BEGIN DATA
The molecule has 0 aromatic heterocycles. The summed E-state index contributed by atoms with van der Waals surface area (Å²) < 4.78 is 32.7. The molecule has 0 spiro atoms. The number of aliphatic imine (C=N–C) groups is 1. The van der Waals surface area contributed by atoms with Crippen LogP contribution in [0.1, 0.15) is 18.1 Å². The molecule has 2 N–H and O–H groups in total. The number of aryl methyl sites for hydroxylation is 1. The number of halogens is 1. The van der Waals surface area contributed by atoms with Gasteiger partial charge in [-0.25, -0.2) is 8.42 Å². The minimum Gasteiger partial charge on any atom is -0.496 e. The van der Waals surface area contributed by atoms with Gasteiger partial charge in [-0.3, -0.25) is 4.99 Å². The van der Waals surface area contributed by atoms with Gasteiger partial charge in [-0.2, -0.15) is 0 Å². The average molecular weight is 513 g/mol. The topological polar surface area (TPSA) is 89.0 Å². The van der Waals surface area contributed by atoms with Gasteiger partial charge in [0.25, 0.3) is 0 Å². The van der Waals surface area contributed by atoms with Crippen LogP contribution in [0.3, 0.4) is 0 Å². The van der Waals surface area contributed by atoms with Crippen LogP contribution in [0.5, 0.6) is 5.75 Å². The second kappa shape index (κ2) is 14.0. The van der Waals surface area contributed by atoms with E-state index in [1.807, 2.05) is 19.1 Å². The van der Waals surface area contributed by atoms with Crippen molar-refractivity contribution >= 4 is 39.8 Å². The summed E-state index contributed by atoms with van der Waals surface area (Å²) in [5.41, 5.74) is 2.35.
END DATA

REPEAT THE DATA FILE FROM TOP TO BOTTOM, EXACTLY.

The molecule has 0 aromatic heterocycles. The summed E-state index contributed by atoms with van der Waals surface area (Å²) < 4.78 is 32.7. The molecule has 0 spiro atoms. The number of aliphatic imine (C=N–C) groups is 1. The van der Waals surface area contributed by atoms with Crippen LogP contribution in [0.1, 0.15) is 18.1 Å². The molecule has 2 N–H and O–H groups in total. The number of aryl methyl sites for hydroxylation is 1. The number of halogens is 1. The van der Waals surface area contributed by atoms with Gasteiger partial charge in [-0.25, -0.2) is 8.42 Å². The minimum Gasteiger partial charge on any atom is -0.496 e. The van der Waals surface area contributed by atoms with Gasteiger partial charge in [-0.3, -0.25) is 4.99 Å². The van der Waals surface area contributed by atoms with Gasteiger partial charge in [-0.2, -0.15) is 0 Å². The average molecular weight is 513 g/mol. The topological polar surface area (TPSA) is 89.0 Å². The van der Waals surface area contributed by atoms with Gasteiger partial charge in [0.25, 0.3) is 0 Å². The van der Waals surface area contributed by atoms with Crippen LogP contribution in [0.3, 0.4) is 0 Å². The van der Waals surface area contributed by atoms with Crippen LogP contribution in [0.5, 0.6) is 5.75 Å². The second kappa shape index (κ2) is 14.0. The van der Waals surface area contributed by atoms with E-state index in [1.807, 2.05) is 19.1 Å². The van der Waals surface area contributed by atoms with Crippen molar-refractivity contribution >= 4 is 39.8 Å². The summed E-state index contributed by atoms with van der Waals surface area (Å²) in [5.41, 5.74) is 2.35.